Sharpe's Triumph


Bernard Cornwell




Date Reviewed:

June 17, 2022

harpe's Triumph is chronologically (set in 1803) the second novel in Bernard Cornwell's meticulously researched series feature Richard Sharpe, a soldier serving in the British Army during the Napoleonic wars. In this volume, Sharpe is still in India in the army led by Sir Arthur Wellesley, the future Duke of Wellington. Sharpe was promoted to Sergeant in the previous volume, but he has ambitions of still higher rank, to become an officer. Colonel McCandless warns Sharpe that being an officer is an expensive proposition - you have to pay for your horses, your meals and servants. But McCandless doesn't know that Sharpe is carrying a prince's ransom in jewels that he looted from the Tipoo during the seige of Seringapatam. But it takes more than wealth to become an officer, a non-aristocrat is rarely given an officer's stripes. It takes acts of incredible courage and luck to earn a battlefield promotion.

Sharpe's Triumph begins with a disaster. Sharpe is at the fort of Chasalgaon, on a routine mission with six men to collect 80,000 cartridges of ammunition and bring it back in ox-carts to Wellesley's army. Sharpe has just ventured from the cooking pot to use the privy, when a regiment of red-coated troops marches into the fort, led by Major Dodd. Unknown to the British, Dodd has renounced his allegiance to the crown and has joined forces with the rich Mahratta. Once inside the fort, Dodd's troops suddenly attack and slay everyone. Sharpe only escapes by playing dead (he's a lucky guy, a shallow scalp wound bleeds copiously, allowing him to convincingly portray a corpse). Dodd's men loot the fort, and then march away. Only then can Sharpe dare move, and hurry back to Wellesley's army to report the tragedy.

Cornwell does not shirk at portraying the craven greed and cruelty on both sides of the conflict. When Sharpe comes to claim those 80,000 cartridges, the commander informs him that six or seven thousand had been lost due to "spoilage". In reality, the ongoing warfare in India has made ammunition incredibly valuable, and a few thousand rounds can command a healthy price. And if those bullets are then used against the British troops? Just the cost of doing business.

The British storming of Ahmednuggur is described in detail in this book, the frontal attack was an act of suicidal courage that somehow succeeds because the defenders cannot imagine the British would attempt such a dangerous assault. In the aftermath, the British soldiers rampage through Ahmednuggur, raping and looting. The citizenry suffers horribly.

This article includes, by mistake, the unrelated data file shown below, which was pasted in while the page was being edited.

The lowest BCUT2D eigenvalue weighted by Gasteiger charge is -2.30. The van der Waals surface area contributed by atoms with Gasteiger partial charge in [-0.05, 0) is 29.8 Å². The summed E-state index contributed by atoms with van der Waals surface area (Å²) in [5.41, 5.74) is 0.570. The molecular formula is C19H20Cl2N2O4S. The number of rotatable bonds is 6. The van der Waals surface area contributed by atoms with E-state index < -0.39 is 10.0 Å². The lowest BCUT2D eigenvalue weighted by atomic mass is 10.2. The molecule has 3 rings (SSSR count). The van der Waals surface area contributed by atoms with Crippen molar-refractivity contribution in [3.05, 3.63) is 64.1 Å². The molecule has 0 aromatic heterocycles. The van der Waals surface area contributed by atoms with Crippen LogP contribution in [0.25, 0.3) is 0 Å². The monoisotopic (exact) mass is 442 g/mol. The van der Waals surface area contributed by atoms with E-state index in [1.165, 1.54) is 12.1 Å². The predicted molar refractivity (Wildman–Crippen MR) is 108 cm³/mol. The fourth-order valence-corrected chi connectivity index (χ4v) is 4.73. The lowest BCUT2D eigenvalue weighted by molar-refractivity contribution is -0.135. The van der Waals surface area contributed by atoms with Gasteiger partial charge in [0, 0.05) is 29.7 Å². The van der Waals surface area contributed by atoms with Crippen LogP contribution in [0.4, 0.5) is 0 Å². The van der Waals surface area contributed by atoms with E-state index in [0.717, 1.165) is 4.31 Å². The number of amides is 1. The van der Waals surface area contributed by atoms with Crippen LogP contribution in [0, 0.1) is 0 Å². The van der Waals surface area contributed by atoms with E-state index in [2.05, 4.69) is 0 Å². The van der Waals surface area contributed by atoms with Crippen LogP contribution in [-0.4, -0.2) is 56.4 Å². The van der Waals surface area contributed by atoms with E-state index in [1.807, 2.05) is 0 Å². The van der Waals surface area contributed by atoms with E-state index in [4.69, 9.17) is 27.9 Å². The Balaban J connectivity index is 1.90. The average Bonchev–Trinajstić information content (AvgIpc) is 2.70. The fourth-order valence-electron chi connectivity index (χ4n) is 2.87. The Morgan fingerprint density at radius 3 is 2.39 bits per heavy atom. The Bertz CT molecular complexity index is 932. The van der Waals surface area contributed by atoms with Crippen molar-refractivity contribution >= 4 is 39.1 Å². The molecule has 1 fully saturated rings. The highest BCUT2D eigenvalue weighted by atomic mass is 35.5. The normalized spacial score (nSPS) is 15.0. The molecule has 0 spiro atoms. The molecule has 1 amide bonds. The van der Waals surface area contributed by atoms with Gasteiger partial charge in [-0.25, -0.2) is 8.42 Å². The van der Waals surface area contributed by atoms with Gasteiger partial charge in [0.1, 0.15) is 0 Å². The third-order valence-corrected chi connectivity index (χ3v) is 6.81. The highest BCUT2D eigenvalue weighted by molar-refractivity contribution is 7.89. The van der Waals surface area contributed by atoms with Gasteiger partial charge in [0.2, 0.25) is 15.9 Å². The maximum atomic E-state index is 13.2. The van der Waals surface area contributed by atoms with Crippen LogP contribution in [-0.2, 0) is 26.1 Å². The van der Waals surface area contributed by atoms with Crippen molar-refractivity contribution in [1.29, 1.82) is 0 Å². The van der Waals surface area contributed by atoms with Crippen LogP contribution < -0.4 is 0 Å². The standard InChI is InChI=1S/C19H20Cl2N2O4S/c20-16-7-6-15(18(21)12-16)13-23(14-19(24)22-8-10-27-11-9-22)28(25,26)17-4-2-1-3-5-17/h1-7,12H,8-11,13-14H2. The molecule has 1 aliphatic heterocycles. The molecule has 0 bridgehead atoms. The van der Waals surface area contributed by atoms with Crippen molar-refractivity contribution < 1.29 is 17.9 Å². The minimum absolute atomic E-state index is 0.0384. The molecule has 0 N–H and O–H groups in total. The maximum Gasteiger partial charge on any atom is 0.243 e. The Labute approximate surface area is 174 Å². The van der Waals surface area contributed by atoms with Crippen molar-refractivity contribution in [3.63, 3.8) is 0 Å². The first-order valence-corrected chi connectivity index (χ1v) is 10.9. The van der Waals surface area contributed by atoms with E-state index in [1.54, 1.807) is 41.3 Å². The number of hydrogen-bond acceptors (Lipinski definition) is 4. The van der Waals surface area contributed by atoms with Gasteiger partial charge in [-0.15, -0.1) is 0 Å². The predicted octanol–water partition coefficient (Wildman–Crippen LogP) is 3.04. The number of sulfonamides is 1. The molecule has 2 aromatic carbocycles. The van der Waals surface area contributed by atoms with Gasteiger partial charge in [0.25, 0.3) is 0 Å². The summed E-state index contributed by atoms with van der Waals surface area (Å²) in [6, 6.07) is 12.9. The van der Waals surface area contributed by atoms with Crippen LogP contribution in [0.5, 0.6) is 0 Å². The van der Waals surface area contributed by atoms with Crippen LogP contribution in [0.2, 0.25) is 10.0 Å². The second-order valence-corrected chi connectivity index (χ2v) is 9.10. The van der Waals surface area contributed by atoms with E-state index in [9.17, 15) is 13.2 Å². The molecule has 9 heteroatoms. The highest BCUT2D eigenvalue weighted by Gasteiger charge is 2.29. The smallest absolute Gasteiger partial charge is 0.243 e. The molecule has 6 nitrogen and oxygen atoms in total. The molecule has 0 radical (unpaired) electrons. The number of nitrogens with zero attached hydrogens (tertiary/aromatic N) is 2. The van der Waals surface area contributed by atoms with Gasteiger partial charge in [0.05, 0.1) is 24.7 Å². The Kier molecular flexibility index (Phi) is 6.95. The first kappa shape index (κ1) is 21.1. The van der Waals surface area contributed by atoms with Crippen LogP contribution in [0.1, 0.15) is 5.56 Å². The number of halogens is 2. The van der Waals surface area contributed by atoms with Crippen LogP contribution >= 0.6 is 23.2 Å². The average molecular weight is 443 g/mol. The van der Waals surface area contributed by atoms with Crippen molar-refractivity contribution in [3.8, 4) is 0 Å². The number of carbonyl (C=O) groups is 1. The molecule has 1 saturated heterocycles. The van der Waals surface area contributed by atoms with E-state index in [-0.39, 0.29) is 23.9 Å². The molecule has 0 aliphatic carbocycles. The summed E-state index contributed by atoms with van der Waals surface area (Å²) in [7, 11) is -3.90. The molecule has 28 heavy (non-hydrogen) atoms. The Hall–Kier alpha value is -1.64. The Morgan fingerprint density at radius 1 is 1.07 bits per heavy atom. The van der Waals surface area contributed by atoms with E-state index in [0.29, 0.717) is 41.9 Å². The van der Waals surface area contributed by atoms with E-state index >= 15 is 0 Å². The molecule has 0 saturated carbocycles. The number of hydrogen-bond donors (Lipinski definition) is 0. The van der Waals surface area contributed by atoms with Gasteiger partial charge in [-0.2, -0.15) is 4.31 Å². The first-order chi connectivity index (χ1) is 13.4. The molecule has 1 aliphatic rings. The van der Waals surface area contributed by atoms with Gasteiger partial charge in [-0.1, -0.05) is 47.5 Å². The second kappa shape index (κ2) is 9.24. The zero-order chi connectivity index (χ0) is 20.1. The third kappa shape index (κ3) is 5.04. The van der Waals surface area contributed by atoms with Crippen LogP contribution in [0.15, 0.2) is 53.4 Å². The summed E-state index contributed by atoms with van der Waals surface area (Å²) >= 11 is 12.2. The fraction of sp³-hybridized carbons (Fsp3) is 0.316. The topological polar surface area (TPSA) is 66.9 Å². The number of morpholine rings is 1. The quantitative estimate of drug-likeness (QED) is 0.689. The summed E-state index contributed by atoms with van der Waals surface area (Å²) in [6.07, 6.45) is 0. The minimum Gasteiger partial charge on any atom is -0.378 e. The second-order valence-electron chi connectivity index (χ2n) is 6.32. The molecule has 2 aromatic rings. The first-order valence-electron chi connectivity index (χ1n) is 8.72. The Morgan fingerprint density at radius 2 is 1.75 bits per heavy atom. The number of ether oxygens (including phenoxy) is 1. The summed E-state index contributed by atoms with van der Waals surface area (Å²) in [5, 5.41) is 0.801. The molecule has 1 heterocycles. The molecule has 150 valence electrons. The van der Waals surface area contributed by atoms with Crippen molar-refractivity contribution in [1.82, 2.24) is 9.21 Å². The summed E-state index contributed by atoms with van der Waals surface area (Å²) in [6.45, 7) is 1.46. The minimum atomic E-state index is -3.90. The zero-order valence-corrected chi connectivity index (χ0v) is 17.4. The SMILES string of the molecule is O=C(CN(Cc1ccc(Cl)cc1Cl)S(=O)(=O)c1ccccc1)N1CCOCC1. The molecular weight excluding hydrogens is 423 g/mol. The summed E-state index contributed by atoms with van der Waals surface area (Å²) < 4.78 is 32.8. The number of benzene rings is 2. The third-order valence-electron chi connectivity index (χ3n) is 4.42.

Cornwell also describes the sorry lot of the horde of followers that tramp behind the armies. Women to act as whores, children as servants. Sharpe witnesses one woman slicing through elephant dung in the desperate hope of finding undigested grain she can eat. When a battle ends, the horde descends upon the fallen and strips them of everything of value. They lead a life of desperate poverty, and the leaders on either side of the conflict are indifferent to their fate.

The Mahratta offers big money to European officers who will join his side and train and lead his troops. Anthony Pohlmann was once a sergeant with the East India Company, now he rides an elephant and has a vault full of gold and he commands the Mahratta's vast armies. Sharpe himself is tempted to defect. The wealth is certainly a lure, and the chance to be an officer is a bigger enticement. Sharpe genuinely considers Pohlmann's offer, but seeing the treacherous Major Dodd in the employ of the Mahratta is offputting. Plus, Sharpe desperately wants to wear the coat of a British officer so that when he returns to England he can strut in front of all the cruel louts who said he would never amount to anything.

The highlight of the book is the description of the battle of Assaye, in which a vastly outnumbered British army attempts a daring attack the Mahratta's European-trained soldiers. The Indians have the numbers, the resources, the guns, and training. But do they have the will to fight? Sir Wellesley aims to find out.

Book 3 in this series, Sharpe's Fortress, completes the "prequel trilogy" in India, before Sharpe finally gets down to fighting Napoleon in the final seventeen volumes in the series.